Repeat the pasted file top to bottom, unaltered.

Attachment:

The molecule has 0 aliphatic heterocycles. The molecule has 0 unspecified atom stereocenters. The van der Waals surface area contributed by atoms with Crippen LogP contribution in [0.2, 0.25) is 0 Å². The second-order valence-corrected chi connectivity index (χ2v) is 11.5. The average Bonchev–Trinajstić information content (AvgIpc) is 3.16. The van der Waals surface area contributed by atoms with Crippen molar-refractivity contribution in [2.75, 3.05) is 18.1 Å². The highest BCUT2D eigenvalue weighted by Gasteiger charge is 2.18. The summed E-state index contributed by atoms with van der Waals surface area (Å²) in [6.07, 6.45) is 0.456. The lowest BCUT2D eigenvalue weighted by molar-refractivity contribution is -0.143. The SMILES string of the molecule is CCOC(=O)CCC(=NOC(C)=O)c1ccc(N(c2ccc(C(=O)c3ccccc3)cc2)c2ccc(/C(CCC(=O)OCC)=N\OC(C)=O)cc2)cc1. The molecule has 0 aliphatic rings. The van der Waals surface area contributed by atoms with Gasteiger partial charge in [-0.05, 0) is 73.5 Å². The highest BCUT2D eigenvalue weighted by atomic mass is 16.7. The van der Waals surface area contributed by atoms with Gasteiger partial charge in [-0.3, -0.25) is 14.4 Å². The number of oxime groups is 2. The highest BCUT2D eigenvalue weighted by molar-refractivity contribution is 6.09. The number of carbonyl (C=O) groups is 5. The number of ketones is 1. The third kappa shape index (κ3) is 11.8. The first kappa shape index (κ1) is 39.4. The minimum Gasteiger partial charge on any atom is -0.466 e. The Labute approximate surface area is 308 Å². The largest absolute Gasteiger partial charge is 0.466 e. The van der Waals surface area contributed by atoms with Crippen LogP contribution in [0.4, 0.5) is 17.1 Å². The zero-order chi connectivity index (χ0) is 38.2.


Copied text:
The molecule has 0 aliphatic heterocycles. The molecule has 0 unspecified atom stereocenters. The van der Waals surface area contributed by atoms with Crippen LogP contribution in [0.2, 0.25) is 0 Å². The second-order valence-corrected chi connectivity index (χ2v) is 11.5. The average Bonchev–Trinajstić information content (AvgIpc) is 3.16. The van der Waals surface area contributed by atoms with Crippen molar-refractivity contribution in [2.75, 3.05) is 18.1 Å². The highest BCUT2D eigenvalue weighted by Gasteiger charge is 2.18. The summed E-state index contributed by atoms with van der Waals surface area (Å²) in [6.07, 6.45) is 0.456. The lowest BCUT2D eigenvalue weighted by molar-refractivity contribution is -0.143. The SMILES string of the molecule is CCOC(=O)CCC(=NOC(C)=O)c1ccc(N(c2ccc(C(=O)c3ccccc3)cc2)c2ccc(/C(CCC(=O)OCC)=N\OC(C)=O)cc2)cc1. The molecule has 0 aliphatic rings. The van der Waals surface area contributed by atoms with Gasteiger partial charge in [-0.05, 0) is 73.5 Å². The highest BCUT2D eigenvalue weighted by atomic mass is 16.7. The van der Waals surface area contributed by atoms with Gasteiger partial charge in [-0.3, -0.25) is 14.4 Å². The number of oxime groups is 2. The highest BCUT2D eigenvalue weighted by molar-refractivity contribution is 6.09. The number of carbonyl (C=O) groups is 5. The number of ketones is 1. The third kappa shape index (κ3) is 11.8. The first kappa shape index (κ1) is 39.4. The minimum Gasteiger partial charge on any atom is -0.466 e. The Labute approximate surface area is 308 Å². The largest absolute Gasteiger partial charge is 0.466 e. The van der Waals surface area contributed by atoms with Crippen LogP contribution in [0.4, 0.5) is 17.1 Å². The zero-order chi connectivity index (χ0) is 38.2.